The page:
How to Detect a Lie

Vote 0 Votes

Paul Ekman published a study in 1991 in which much was learned about lying and people's accuracy when detecting lies. In the study, participants were shown video clips of people talking and were asked to judge whether or not the people were lying in the video clip. Ekman tested certain groups of people including the Secret service, federal polygraphers, robbery investigators, judges, psychiatrists, and college students.

The results indicated that the only group that performed significantly better than the rest at detecting lies was the Secret Service. Ekman's explanation of this was that the Secret Service spends a lot of time scanning crowds and reading body language. Paying attention to non-verbal cues is very important in detecting lies.

Lie Detection by Group.png

Liars tend to show nervous behavior such as crossing their arms, tapping their fingers, and leaning back in their chairs while they are fibbing. They also tend to speak in a slightly higher tone while lying. Shifty eyes may also be indicative of a lie.

Better lie detectors rely on both verbal and non-verbal cues and are better able to detect subtle facial expressions. It was also found that neither gender out-performed the other in the study.


| Leave a comment

Wow, your facts were quite informative. It's quite interesting that even college students scored higher than federal polygraphers, considering that they doing more lie detecting than students. I wonder what other behaviors are exposed when someone lies to another?

I think it would be very hard to find a method that can accurately detect lies close to 100% of the time, especially because there are some who are skilled at lying and manipulation. I'm doing a paper on psychopathy; because psychopaths do not feel remorse or guilt, they don't have the "twitches" or characteristic behaviors of lying, and they also don't exhibit autonomic responses such as sweating or change in heart rate when lying, making it very difficult to evaluate them.

This is an interesting topic. Many people tell lies, and it's always hard to tell them apart from the truth, when the person is really good at lying! Most of the time when I tell fibs, I can't resist laughing in my head, and I eventually spoil them. But there's always those good liars where you could not tell if he was lying or not. I definitely think that the eyes shifting thing and voice changing thing is true. Also, sometimes it funny when people lie and their face turns really red, that is hilarious but sucks for the person.

Interesting. I'm a person who is really not good at lying. When I lie to the others, people will say:"Look at your wired facial expression, you must tell a lie." I always curious when I people lie to the other, what difference will he look like.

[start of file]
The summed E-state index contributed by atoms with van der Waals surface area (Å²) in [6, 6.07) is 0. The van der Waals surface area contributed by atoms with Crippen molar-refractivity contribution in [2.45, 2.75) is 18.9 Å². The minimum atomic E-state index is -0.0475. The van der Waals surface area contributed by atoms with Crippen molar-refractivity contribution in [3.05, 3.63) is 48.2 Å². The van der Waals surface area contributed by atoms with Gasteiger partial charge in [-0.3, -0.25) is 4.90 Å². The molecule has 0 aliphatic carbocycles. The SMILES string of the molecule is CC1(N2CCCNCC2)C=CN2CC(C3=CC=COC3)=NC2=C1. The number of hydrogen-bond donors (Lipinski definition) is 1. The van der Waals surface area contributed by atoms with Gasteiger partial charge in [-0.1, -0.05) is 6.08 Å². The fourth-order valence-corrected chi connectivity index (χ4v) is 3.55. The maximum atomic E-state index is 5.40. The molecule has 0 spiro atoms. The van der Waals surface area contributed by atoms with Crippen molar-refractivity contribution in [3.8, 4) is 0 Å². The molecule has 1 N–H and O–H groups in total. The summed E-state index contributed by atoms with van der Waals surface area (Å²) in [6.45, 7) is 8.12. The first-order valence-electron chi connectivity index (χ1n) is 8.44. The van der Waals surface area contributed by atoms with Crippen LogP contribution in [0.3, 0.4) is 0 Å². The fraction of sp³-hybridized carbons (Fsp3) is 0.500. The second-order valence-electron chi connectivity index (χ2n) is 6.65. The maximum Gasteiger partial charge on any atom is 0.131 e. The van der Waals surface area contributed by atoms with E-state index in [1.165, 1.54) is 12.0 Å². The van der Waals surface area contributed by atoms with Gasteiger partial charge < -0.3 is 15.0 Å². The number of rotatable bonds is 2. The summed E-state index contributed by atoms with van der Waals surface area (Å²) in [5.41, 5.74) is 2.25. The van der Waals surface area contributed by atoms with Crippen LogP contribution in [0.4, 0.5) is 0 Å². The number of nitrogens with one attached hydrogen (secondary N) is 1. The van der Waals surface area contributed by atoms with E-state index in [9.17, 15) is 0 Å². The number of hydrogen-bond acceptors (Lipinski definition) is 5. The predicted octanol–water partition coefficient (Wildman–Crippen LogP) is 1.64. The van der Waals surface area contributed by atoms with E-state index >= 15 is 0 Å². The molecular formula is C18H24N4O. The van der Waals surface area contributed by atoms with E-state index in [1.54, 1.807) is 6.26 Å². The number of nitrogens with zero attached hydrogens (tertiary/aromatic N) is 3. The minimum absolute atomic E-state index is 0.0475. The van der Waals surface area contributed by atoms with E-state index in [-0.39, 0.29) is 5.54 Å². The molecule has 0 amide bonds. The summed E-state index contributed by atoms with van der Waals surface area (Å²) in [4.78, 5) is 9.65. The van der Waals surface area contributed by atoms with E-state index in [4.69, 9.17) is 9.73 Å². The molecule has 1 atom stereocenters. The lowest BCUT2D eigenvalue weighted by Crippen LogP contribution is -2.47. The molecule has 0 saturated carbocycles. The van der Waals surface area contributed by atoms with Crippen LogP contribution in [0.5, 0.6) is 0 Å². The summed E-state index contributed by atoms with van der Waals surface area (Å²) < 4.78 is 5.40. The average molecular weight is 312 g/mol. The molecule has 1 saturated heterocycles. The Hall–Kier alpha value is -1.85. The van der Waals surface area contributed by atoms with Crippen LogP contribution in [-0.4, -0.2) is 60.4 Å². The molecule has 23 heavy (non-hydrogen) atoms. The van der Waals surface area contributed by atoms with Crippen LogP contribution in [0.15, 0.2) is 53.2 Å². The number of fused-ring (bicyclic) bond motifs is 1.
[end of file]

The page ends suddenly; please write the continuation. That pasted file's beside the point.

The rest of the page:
I found some interesting sites on Stumbleupon over the last year that talked about nonverbal cues and lying. I guess you could say that I became somewhat obsessive compulsive about body language and always tried to control my nonverbal cues (kinda weird, I know). However, knowing some of these cues has helped me determine when someone is telling the truth or B.S.-ing me.

I find this to be a really interesting concept. I have started to try and pick these things out when I think someone might be telling a lie. I have definitely noticed eye shifting in people when lying and odd or unnecessary facial expressions. It is interesting too that some people can be really good at lying and others are really bad.

It is interesting to me how humans often trust machines more than natural observations.. I wonder how the secret service agents compare to the polygraph test!

Lie detection has always fascinated me. I think it would be interesting to understand the cues of lying better, but sometimes the truth hurts. So, I'm not sure that I would want to be as good at detecting lies as a Secret Service agent. I also have been very skeptical of polygraph tests because I think a person gets naturally anxious when put on the spot. If more non-verbal and verbal cues were analyzed, we may obtain more accurate results.

I would sure hope that the Secret Service were number one at detecting lies, so I'm glad that they are. I really liked that example you showed because to me it was very interesting to see how the different groups of people presented could do at detecting lies. I was surprised to see the Robbery Investigators were low on detecting lies because for some reason I always thought that any type of investigators, robbery or not, should be skilled at that.

Leave a comment

About this Entry

This page contains a single entry by chuxx203 published on April 9, 2012 1:41 PM.

Harmful Ideals was the previous entry in this blog.

Charlie Bit my Finger- What makes an Online Video go viral? is the next entry in this blog.

Find recent content on the main index or look in the archives to find all content.